Your periods may become irregular or absent with hormonal contraception such as contraceptive pills, or hormonal coil (Mirena). 

If you are going through a period of stress, you may have a delayed or absent period. This also includes things such as excessive exercise, restrictive dieting, rapid weight loss, or low BMI, which your body may perceive as stress.

Medical conditions such as thyroid disease or polycystic ovarian syndrome may also cause irregular or absent cycles. 

If you have not had a period for more than 3 months, you should speak to your GP. They will be able to ask questions and examine you to help to determine what the cause may be.

  • Concerns about becoming pregnant with irregular cycles
  • Bleed for longer than 7 days
  • Have a period more frequently than every 21 days
  • Or have significant changes between cycles

3] bleeding between periods, after sex or after the menopause

Bleeding in between your periods, after sex or after the menopause should generally warrant a discussion with your doctor (5).

Hormonal contraceptives may disrupt bleeding, this includes emergency contraception (the morning after pill), so this is less of a cause for concern.

Bleeding between periods (intermenstrual bleeding)

Bleeding between your periods can be due to many reasons including;

  • Ovulation spotting
  • Early pregnancy 
  • Hormonal fluctuations during the perimenopause
  • Missed oral contraception or break through bleeding 
  • Physical conditions (such as fibroids and polyps) and infections.
  • Vaginal dryness 
  • PCOS 
  • Cancer 

Bleeding after sex (post-Coital bleeding)

Some people may experience spotting after their fist time having sex, which is normal, however consistently spotting after penetrative vaginal sex is not considered normal and is something to always speak to your doctor about. This may be due to trauma, vaginal dryness, infection or changes to your cervix.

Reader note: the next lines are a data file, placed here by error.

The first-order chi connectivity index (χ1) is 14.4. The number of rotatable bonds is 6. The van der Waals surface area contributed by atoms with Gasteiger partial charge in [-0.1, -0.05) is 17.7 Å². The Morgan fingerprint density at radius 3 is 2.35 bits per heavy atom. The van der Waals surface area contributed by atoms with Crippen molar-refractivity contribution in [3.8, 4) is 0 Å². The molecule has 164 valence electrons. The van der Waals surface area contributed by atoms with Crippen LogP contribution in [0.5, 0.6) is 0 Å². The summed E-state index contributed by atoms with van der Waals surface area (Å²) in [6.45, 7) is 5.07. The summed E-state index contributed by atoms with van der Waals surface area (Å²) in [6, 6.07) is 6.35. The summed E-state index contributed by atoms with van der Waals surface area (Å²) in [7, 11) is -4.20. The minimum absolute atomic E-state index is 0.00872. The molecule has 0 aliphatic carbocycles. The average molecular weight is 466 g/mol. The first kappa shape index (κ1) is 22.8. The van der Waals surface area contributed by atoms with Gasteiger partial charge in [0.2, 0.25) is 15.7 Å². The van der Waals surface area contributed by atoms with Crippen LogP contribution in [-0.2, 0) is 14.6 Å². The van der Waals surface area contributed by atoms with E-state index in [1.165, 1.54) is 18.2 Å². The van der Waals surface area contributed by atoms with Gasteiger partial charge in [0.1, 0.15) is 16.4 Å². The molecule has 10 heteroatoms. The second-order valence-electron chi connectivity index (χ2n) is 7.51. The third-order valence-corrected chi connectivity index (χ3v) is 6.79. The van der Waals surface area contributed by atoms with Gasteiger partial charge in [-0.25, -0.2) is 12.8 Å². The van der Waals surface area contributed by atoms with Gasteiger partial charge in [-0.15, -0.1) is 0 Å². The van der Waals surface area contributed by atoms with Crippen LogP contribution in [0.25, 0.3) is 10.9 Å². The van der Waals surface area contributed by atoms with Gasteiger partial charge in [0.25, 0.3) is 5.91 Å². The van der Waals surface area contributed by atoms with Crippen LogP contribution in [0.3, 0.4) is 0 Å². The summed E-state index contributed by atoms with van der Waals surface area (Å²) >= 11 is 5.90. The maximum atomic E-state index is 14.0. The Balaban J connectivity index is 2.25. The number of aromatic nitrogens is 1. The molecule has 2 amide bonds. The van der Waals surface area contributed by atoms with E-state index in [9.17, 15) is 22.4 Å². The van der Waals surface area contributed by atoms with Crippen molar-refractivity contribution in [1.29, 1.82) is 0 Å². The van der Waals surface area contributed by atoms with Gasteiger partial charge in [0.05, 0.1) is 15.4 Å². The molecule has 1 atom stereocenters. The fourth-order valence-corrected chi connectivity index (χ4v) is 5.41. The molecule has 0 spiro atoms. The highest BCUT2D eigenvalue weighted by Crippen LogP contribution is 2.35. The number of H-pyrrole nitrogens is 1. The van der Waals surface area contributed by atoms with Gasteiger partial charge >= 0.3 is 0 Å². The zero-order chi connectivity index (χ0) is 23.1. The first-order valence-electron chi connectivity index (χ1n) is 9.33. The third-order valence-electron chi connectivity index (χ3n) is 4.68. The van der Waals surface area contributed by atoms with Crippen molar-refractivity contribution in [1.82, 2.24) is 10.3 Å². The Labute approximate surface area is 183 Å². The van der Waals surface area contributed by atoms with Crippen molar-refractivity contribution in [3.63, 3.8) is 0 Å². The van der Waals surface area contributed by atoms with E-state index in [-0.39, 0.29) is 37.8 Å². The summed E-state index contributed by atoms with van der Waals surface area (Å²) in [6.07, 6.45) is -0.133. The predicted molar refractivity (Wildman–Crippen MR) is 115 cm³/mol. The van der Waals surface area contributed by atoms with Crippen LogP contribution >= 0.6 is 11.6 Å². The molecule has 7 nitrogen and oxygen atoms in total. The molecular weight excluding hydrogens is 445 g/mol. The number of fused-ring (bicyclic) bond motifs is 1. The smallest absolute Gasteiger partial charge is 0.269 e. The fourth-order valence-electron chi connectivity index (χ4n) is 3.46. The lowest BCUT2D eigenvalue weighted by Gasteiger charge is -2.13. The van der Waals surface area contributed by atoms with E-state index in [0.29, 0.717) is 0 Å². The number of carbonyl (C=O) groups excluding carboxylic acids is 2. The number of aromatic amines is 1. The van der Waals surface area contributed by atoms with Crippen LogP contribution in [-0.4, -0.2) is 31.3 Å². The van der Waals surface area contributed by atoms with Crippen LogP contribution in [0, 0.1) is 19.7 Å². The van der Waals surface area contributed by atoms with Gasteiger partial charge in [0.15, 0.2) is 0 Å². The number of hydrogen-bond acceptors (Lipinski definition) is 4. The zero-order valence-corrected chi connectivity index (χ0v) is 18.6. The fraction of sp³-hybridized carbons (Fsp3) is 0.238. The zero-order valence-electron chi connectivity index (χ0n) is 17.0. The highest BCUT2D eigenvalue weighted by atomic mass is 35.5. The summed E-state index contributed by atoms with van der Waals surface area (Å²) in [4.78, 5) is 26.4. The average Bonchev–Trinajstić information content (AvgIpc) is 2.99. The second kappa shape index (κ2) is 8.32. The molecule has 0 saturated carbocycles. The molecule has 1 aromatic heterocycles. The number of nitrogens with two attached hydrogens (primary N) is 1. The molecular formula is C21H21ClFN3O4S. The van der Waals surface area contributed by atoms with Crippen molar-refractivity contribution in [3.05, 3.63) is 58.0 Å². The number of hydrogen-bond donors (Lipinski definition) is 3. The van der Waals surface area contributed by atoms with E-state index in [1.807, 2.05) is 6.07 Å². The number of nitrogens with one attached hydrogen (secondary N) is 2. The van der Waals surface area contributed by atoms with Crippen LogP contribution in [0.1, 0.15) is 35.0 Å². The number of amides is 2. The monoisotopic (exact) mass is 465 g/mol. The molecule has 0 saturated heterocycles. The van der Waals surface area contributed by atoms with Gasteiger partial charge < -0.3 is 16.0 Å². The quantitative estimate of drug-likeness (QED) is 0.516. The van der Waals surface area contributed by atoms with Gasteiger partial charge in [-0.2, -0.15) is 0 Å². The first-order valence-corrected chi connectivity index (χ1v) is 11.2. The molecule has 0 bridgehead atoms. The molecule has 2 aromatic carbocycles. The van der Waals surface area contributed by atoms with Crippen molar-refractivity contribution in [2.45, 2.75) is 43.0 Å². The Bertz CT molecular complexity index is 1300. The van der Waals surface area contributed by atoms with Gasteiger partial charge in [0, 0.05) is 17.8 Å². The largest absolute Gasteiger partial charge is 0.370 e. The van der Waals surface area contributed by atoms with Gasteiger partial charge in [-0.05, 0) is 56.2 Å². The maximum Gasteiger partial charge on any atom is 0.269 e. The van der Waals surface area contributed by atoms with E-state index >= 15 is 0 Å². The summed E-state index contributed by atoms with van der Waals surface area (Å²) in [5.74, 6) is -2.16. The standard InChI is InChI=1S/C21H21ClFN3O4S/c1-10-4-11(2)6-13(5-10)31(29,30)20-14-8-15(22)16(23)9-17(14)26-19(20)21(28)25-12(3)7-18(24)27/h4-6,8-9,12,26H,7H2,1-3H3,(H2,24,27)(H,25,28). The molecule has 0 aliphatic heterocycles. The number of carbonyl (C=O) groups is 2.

Bleeding after the menopause (post-menopausal bleeding)

Although changes in bleeding are to be expected during perimenopause, if you experience bleeding after you’ve gone through the menopause (so bleeding 12 months after your last period) you should arrange an appointment with your doctor to be investigated. Although most cases are found to be benign, cancer of the womb should be ruled out promptly. 

If you have any of these symptoms, you should speak to your doctor. They may examine you, screen for sexual infection, visualise your cevix and arrange an ultrasound scan depending on your symptoms.  

4] very painful periods

It is very common to experience some discomfort and cramping the days before and during your period. Although this is often mild, for some women the pain is so severe that it stops them from doing their normal day-to-day activities and causes them to miss work or school. 

Painful periods, otherwise known as dysmenorrheoa (6), may have several causes. It is not clear why some women may experience more period pain than others. During a period, your uterus produces a chemical called prostaglandin which increases the contractions of the uterus and hence increases pain. 

There are several causes of painful periods such as endometriosis, adenomyosis, fibroids and pelvic inflammatory disease. 

When it comes to your health, you should not feel like you need to tolerate anything which is painful or abnormal for you. There are many treatment options available. 


Every woman is different, if you notice a change from your normal cycle, abnormal bleeding or abnormal pain, do consult a healthcare professional.

It is important to ensure that you look after your female health, and that may include tracking your periods to help notice changes, and ensuring that checks such as regular sexual health screening and smear tests are carried out. 


  1. NHS. Overview Heavy Periods [Internet]. 2021 [cited 2022 May 10]. Available from: https://www.nhs.uk/conditions/heavy-periods/1.
  2. CKS NICE. Menorrhagia [Internet]. 2018 [cited 2022 May 14]. Available from: https://cks.nice.org.uk/topics/menorrhagia/#!backgroundSub
  3. NHS. Fibroids [Internet]. 2018 [cited 2022 May 10]. Available from: https://www.nhs.uk/conditions/fibroids/
  4. NHS. Irregular periods [Internet]. 2021 [cited 2022 May 10]. Available from: https://www.nhs.uk/conditions/irregular-periods
  5. NHS. What causes bleeding between periods? [Internet]. 2019 [cited 2022 May 10]. Available from: https://www.nhs.uk/common-health-questions/womens-health/what-causes-bleeding-between-periods/
  6. NHS. Period Pain [Internet]. 2019 [cited 2022 May 10]. Available from: https://www.nhs.uk/conditions/period-pain/

4 reasons to see your GP about your periods was last modified: May 16th, 2022 by hazel